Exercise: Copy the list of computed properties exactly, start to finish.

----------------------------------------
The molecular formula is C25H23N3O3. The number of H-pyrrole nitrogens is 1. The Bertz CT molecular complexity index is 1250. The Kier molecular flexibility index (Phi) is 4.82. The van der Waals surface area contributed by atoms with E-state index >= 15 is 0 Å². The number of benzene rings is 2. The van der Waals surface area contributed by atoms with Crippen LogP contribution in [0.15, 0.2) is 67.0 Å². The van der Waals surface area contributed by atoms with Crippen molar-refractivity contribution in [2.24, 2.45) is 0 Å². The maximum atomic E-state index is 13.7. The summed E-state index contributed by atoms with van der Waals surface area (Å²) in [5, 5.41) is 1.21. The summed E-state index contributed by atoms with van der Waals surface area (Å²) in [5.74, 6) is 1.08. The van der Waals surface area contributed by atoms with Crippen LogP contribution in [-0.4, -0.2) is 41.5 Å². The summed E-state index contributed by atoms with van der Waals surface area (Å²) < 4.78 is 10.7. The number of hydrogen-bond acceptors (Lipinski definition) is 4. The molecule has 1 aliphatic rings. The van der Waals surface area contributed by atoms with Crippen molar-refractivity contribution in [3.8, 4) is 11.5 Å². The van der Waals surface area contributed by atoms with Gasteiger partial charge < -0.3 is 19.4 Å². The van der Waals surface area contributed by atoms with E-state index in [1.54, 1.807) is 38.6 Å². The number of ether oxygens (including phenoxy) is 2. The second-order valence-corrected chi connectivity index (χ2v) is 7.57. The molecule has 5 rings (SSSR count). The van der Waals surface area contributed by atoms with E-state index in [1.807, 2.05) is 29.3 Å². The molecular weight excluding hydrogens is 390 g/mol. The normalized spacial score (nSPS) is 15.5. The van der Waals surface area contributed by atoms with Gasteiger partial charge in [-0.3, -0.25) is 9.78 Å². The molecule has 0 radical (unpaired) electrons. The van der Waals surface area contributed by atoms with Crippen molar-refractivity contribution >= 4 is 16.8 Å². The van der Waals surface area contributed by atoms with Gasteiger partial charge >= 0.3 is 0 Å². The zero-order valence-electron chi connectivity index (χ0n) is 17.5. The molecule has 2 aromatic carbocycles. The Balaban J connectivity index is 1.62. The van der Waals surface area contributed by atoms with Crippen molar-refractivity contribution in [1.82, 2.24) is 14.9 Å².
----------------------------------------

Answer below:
The molecular formula is C25H23N3O3. The number of H-pyrrole nitrogens is 1. The Bertz CT molecular complexity index is 1250. The Kier molecular flexibility index (Phi) is 4.82. The van der Waals surface area contributed by atoms with E-state index >= 15 is 0 Å². The number of benzene rings is 2. The van der Waals surface area contributed by atoms with Crippen LogP contribution in [0.15, 0.2) is 67.0 Å². The van der Waals surface area contributed by atoms with Crippen molar-refractivity contribution in [2.24, 2.45) is 0 Å². The maximum atomic E-state index is 13.7. The summed E-state index contributed by atoms with van der Waals surface area (Å²) in [5, 5.41) is 1.21. The summed E-state index contributed by atoms with van der Waals surface area (Å²) in [5.74, 6) is 1.08. The van der Waals surface area contributed by atoms with Crippen LogP contribution in [-0.4, -0.2) is 41.5 Å². The summed E-state index contributed by atoms with van der Waals surface area (Å²) < 4.78 is 10.7. The number of hydrogen-bond acceptors (Lipinski definition) is 4. The molecule has 1 aliphatic rings. The van der Waals surface area contributed by atoms with Crippen molar-refractivity contribution in [3.8, 4) is 11.5 Å². The van der Waals surface area contributed by atoms with Gasteiger partial charge < -0.3 is 19.4 Å². The van der Waals surface area contributed by atoms with E-state index in [1.54, 1.807) is 38.6 Å². The number of ether oxygens (including phenoxy) is 2. The second-order valence-corrected chi connectivity index (χ2v) is 7.57. The molecule has 5 rings (SSSR count). The van der Waals surface area contributed by atoms with E-state index in [1.807, 2.05) is 29.3 Å². The molecular weight excluding hydrogens is 390 g/mol. The normalized spacial score (nSPS) is 15.5. The van der Waals surface area contributed by atoms with Gasteiger partial charge in [-0.3, -0.25) is 9.78 Å². The molecule has 0 radical (unpaired) electrons. The van der Waals surface area contributed by atoms with Crippen molar-refractivity contribution >= 4 is 16.8 Å². The van der Waals surface area contributed by atoms with Gasteiger partial charge >= 0.3 is 0 Å². The zero-order valence-electron chi connectivity index (χ0n) is 17.5. The molecule has 2 aromatic carbocycles. The Balaban J connectivity index is 1.62. The van der Waals surface area contributed by atoms with Crippen molar-refractivity contribution in [1.82, 2.24) is 14.9 Å².